Welcome to the 302nd issue of the PC Improvement News. PCIN consists mainly
of news and tips. There is something for everyone, and if this is your first
issue, I'm sure there will be something for you. If you give me two or three
issues, I know that you will come back for more!
Chris still has 2 GMail invitations.
Send us tips, a software recommendation, a helpful web site, or anything that
you think other PCIN subscribers would find useful and we'll send you a GMail
invitation. Subscriber and co-worker Pat Clary also thought people might want
to check out http://gmail-is-too-creepy.com/ I've
been using GMail quite a bit over the last couple of months, and I don't think
it's creepy, but you can decide for yourself.
"The National Aeronautics and Space Administration (NASA) has given
the green light to a project that will build the largest ever supercomputer
based on Silicon Graphics Inc.'s (SGI) 512-processor Altix computers.
Called Project Columbia, the 10,240-processor system will be used by researchers
at the Advanced Supercomputing Facility at NASA's Ames Research Center in
Moffett Field, California.
Scientists will use Columbia to design equipment, simulate future space missions
and model weather patterns. A portion of the $160 million system will also
be made available to other government agencies and educational facilities,
said Bill Thigpen, manager of Project Columbia. 'We need to look at working
with other agencies to provide them with access to this system because it
is a unique system,' he said."
"Major Internet search engines were crippled Monday morning by a variant
of the MyDoom worm, rendering Google inaccessible to many users and slowing
results from Yahoo.
The attack also affected smaller engines, including Yahoo's AltaVista and
Google representatives confirmed that the MyDoom worm affected performance
of the search engine. Despite numerous e-mail complaints received by CNET
News.com that Google's search engine was down for hours, the company down
played the impact of the worm and said it had been not widely affected by
"A new Web log is posting what it purports are pictures, documents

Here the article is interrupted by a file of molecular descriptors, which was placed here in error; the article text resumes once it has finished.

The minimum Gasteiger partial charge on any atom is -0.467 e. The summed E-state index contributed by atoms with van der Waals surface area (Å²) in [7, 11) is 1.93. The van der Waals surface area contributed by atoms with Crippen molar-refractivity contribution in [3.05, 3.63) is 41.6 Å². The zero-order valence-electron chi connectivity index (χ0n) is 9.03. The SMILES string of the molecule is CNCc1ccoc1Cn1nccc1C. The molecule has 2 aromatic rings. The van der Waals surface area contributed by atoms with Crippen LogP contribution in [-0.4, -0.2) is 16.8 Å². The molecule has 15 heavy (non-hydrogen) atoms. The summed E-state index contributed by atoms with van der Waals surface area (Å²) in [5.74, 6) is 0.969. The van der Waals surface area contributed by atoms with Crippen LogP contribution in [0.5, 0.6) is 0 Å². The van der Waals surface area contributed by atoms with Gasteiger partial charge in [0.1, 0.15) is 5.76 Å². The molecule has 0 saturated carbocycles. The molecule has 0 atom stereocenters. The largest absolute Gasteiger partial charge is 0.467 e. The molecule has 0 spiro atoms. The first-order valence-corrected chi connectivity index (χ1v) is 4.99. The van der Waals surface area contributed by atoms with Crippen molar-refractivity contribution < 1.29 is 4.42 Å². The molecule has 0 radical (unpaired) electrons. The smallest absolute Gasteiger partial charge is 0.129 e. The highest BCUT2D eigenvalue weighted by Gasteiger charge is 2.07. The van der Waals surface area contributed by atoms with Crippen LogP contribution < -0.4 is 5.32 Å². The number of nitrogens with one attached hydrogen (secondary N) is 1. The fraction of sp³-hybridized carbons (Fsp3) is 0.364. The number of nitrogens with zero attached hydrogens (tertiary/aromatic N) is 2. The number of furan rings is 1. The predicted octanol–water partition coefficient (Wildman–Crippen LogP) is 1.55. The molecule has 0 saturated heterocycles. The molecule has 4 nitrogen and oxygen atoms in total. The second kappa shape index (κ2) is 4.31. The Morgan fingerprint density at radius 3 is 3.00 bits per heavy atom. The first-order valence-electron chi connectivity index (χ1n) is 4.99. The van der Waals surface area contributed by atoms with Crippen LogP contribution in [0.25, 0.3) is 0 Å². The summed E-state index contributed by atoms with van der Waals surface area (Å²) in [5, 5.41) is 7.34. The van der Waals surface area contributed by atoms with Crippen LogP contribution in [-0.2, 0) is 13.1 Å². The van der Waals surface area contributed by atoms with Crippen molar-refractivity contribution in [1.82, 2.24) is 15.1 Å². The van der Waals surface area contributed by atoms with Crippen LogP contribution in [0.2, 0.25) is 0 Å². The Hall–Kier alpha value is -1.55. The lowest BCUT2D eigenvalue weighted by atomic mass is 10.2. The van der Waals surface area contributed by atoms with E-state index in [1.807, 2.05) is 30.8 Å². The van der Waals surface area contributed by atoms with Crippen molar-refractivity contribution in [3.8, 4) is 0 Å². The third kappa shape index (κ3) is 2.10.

and letters from U.S. soldiers and military bases in Iraq and elsewhere--all
of which the site's operator claims to have downloaded from peer-to-peer
networks such as Gnutella.
The 'See What You Share' site has been online for a week and has published
photos ranging from a crashed military jet to a screenshot of a spreadsheet
file that appears to include names, addresses and telephone numbers of marines.
The site's operator, a 30-year-old named Rick Wallace, wrote in a blog posting
that he is trying to help the military understand how serious a security
risk unmonitored peer-to-peer file sharing can be."
Many people are aware of the numerous ways MS Word allows you to format
your text. There are easy ways to copy those formats within your document.
The first is the format painter which we featured in a previous newsletter
The second is to use word Styles. There are many built in Styles, all can
be modified to suit your taste with any option available for formatting including
font and paragraph formatting. To access the styles manager, click on Format
from the menu, and choose Style (or in Office 2003, Format, then Styles and
Formatting). You can now make adjustments to your styles that can be applied
throughout your document. This is a nice way to keep your formatting consistent.
One of Marian Baade's favorite FREE utilities
"EMAIL STRIPPER! http://www.papercut.biz/emailStripper.htm
Teach your email buddies to use this to strip out all that junk before they
forward messages to you."
From the site:
" emailStripper is a free program for cleaning the '>' and other formatting
characters out of your emails. It will restore 'forwarded' or 'replied' emails
back to their original state so they're easier to read."
Software Recommended by Larry Leach
"Here is a neat, small software that I use quite a bit. It is called
'chainsaw' and it is freeware. The URL is: http://www.schmeusser.siw.de/software/chainsaw.html
I can't tell you the number of times I have a file that is just a little
too big for a floppy."
PCIN is brought to you by Graham Wing. The opinions expressed are those of
the Editor, Graham Wing and the Assistant Editor, Chris Empey. Graham Wing
and Chris Empey accept no responsibility for the results obtained from trying
the tips in this newsletter.
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